Findings from the Tushirikiane mobile health (mHealth) HIV self‐testing pragmatic trial with refugee adolescents and youth living in informal settlements in Kampala, Uganda Journal Articles uri icon

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  • AbstractIntroductionUrban refugee youth remain underserved by current HIV prevention strategies, including HIV self‐testing (HIVST). Examining HIVST feasibility with refugees can inform tailored HIV testing strategies. We examined if HIVST and mobile health (mHealth) delivery approaches could increase HIV testing uptake and HIV status knowledge among refugee youth in Kampala, Uganda.MethodsWe conducted a three‐arm pragmatic controlled trial across five informal settlements grouped into three sites in Kampala from 2020 to 2021 with peer‐recruited refugee youth aged 16–24 years. The intervention was HIVST and HIVST + mHealth (HIVST with bidirectional SMS), compared with standard of care (SOC). Primary outcomes were self‐reported HIV testing uptake and correct status knowledge verified by point‐of‐care testing. Some secondary outcomes included: depression, HIV‐related stigma, and adolescent sexual and reproductive health (SRH) stigma at three time points (baseline [T0], 8 months [T1] and 12 months [T2]). We used generalized estimating equation regression models to estimate crude and adjusted odds ratios comparing arms over time, adjusting for age, gender and baseline imbalances. We assessed study pragmatism across PRECIS‐2 dimensions.ResultsWe enrolled 450 participants (50.7% cisgender men, 48.7% cisgender women, 0.7% transgender women; mean age: 20.0, standard deviation: 2.4) across three sites. Self‐reported HIV testing uptake increased significantly from T0 to T1 in intervention arms: HIVST arm: (27.6% [n = 43] at T0 vs. 91.2% [n = 135] at T1; HIVST + mHealth: 30.9% [n = 47] at T0 vs. 94.2% [n = 113] at T1]) compared with SOC (35.5% [n = 50] at T0 vs. 24.8% [ = 27] at T1) and remained significantly higher than SOC at T2 (p<0.001). HIV status knowledge in intervention arms (HIVST arm: 100% [n = 121], HIVST + mHealth arm: 97.9% [n = 95]) was significantly higher than SOC (61.5% [n = 59]) at T2. There were modest changes in secondary outcomes in intervention arms, including decreased depression alongside increased HIV‐related stigma and adolescent SRH stigma. The trial employed both pragmatic (eligibility criteria, setting, organization, outcome, analysis) and explanatory approaches (recruitment path, flexibility of delivery flexibility, adherence flexibility, follow‐up).ConclusionsOffering HIVST is a promising approach to increase HIV testing uptake among urban refugee youth in Kampala. We share lessons learned to inform future youth‐focused HIVST trials in urban humanitarian settings.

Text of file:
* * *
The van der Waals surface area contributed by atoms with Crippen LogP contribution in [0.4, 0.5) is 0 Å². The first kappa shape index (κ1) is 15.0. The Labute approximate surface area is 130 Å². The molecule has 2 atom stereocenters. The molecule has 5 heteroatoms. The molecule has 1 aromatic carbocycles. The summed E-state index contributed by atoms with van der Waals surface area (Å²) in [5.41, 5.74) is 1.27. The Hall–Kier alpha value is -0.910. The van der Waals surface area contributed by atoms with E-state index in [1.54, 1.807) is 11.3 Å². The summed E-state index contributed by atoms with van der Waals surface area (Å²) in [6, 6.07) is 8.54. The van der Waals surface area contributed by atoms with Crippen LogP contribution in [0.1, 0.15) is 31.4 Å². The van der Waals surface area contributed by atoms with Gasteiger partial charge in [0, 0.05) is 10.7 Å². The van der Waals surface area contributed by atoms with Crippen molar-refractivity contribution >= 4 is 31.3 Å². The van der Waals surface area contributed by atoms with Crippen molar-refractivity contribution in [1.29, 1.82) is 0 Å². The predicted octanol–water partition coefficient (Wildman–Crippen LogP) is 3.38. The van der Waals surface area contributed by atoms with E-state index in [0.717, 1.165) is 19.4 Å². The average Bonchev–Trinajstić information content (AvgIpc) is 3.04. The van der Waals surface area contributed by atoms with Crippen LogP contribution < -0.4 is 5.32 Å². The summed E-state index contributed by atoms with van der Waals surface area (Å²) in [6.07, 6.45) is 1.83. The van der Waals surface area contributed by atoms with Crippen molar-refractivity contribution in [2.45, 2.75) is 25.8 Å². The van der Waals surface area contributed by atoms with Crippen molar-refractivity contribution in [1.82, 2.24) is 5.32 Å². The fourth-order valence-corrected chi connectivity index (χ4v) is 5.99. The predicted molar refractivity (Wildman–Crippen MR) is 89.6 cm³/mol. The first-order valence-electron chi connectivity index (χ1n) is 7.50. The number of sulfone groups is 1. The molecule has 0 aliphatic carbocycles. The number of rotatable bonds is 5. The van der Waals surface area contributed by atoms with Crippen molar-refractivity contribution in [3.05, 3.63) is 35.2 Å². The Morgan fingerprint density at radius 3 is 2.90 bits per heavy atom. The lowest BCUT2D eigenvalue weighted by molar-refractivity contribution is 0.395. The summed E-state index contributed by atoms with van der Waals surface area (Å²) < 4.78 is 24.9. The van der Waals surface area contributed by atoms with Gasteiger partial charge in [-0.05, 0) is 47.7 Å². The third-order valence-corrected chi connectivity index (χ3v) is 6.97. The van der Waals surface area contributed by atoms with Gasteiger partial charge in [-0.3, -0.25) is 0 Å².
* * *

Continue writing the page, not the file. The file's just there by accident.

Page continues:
• Logie, Carmen H
  • Okumu, Moses
  • Berry, Isha
  • Hakiza, Robert
  • Baral, Stefan D
  • Musoke, Daniel Kibuuka
  • Nakitende, Aidah
  • Mwima, Simon
  • Kyambadde, Peter
  • Loutet, Miranda
  • Batte, Shamilah
  • Lester, Richard
  • Neema, Stella
  • Newby, Katie
  • Mbuagbaw, Lawrence

publication date

  • October 2023